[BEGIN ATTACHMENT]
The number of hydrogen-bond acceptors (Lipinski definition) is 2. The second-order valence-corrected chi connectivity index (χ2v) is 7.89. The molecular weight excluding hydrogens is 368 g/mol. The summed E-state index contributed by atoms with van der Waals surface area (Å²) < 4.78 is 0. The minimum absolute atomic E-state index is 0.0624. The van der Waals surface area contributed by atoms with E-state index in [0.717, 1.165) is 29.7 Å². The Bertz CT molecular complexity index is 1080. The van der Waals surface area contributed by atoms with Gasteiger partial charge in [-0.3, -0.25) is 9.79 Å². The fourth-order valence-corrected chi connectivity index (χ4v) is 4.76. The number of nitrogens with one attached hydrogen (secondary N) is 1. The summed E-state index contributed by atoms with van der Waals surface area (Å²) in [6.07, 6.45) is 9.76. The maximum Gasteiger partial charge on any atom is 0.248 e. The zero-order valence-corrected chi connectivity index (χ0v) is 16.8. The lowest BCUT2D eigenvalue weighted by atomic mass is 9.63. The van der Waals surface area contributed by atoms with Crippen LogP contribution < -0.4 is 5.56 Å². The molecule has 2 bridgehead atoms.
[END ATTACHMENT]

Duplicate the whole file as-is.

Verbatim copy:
The number of hydrogen-bond acceptors (Lipinski definition) is 2. The second-order valence-corrected chi connectivity index (χ2v) is 7.89. The molecular weight excluding hydrogens is 368 g/mol. The summed E-state index contributed by atoms with van der Waals surface area (Å²) < 4.78 is 0. The minimum absolute atomic E-state index is 0.0624. The van der Waals surface area contributed by atoms with E-state index in [0.717, 1.165) is 29.7 Å². The Bertz CT molecular complexity index is 1080. The van der Waals surface area contributed by atoms with Gasteiger partial charge in [-0.3, -0.25) is 9.79 Å². The fourth-order valence-corrected chi connectivity index (χ4v) is 4.76. The number of nitrogens with one attached hydrogen (secondary N) is 1. The summed E-state index contributed by atoms with van der Waals surface area (Å²) in [6.07, 6.45) is 9.76. The maximum Gasteiger partial charge on any atom is 0.248 e. The zero-order valence-corrected chi connectivity index (χ0v) is 16.8. The lowest BCUT2D eigenvalue weighted by atomic mass is 9.63. The van der Waals surface area contributed by atoms with Crippen LogP contribution < -0.4 is 5.56 Å². The molecule has 2 bridgehead atoms.